Often, the cause of Raynaud's isn't known. This type of Raynaud's is called Raynaud's disease or primary Raynaud's.
Sometimes a disease, condition, or other factor causes Raynaud's. This type of Raynaud's is called Raynaud's phenomenon or secondary Raynaud's.
Many things can cause secondary Raynaud's. Examples include:
Secondary Raynaud's is linked to diseases and conditions that directly damage the arteries. The disorder also is linked to diseases and conditions that damage the nerves that control the arteries in the hands and feet.
Scleroderma (skler-o-DER-ma) and lupus are two examples of conditions that can cause Raynaud's. About 9 out of 10 people who have scleroderma have Raynaud's. About 1 out of 3 people who has lupus has Raynaud's.
Other examples of diseases and conditions that can cause Raynaud's include:
Thyroid problems and pulmonary hypertension also may cause Raynaud's.
Repetitive actions that damage the arteries or the nerves that control the arteries in the hands and feet may lead to Raynaud's.
Typing, playing the piano, or doing other similar movements repeatedly over long periods may lead to secondary Raynaud's. Using vibrating tools, such as jackhammers and drills, also may raise your risk of developing Raynaud's.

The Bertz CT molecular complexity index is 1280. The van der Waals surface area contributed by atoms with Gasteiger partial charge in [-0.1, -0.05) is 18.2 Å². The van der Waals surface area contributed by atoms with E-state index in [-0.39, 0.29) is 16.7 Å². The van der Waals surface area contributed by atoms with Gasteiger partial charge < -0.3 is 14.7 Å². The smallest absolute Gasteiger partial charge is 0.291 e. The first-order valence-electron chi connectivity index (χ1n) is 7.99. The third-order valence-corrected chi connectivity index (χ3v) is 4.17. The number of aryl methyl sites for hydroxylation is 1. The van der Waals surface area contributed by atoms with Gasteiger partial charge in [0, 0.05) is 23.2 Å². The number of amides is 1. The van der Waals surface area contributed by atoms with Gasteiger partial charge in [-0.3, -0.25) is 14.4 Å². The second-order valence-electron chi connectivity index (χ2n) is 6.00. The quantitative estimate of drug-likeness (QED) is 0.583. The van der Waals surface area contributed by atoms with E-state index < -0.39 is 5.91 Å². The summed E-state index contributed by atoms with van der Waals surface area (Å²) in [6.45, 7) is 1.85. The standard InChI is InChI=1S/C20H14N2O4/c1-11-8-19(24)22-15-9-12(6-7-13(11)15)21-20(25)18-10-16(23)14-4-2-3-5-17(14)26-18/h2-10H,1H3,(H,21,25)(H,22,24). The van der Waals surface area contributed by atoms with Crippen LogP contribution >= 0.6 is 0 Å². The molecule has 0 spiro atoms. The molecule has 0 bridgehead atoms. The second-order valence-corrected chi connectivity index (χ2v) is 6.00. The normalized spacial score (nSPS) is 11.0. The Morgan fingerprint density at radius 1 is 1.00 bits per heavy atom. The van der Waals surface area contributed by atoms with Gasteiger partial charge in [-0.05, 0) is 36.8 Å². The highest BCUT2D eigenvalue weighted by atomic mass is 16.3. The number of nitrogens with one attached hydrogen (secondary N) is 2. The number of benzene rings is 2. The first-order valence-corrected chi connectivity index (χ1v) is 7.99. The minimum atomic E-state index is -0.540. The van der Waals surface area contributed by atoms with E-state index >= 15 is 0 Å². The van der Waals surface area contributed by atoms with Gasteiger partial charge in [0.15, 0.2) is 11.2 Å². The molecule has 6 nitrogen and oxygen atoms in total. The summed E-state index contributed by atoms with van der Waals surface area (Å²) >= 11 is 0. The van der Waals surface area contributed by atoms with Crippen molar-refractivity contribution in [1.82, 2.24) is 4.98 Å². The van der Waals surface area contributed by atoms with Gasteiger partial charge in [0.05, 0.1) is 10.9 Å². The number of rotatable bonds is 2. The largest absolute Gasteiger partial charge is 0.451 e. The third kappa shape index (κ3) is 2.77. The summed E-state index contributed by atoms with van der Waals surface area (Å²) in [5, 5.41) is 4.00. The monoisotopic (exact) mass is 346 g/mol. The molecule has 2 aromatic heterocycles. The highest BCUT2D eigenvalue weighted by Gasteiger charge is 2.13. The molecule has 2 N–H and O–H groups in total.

Injuries to the hands or feet from accidents, frostbite, surgery, or other causes can lead to Raynaud's.
Exposure to certain workplace chemicals can cause a scleroderma-like illness that's linked to Raynaud's. An example of this type of chemical is vinyl chloride, which is used in the plastics industry.
The nicotine in cigarettes also can raise your risk of developing Raynaud's.
Certain medicines can cause secondary Raynaud's, including:
The NHLBI updates Health Topics articles on a biennial cycle based on a thorough review of research findings and new literature. The articles also are updated as needed if important new research is published. The date on each Health Topics article reflects when the content was originally posted or last revised.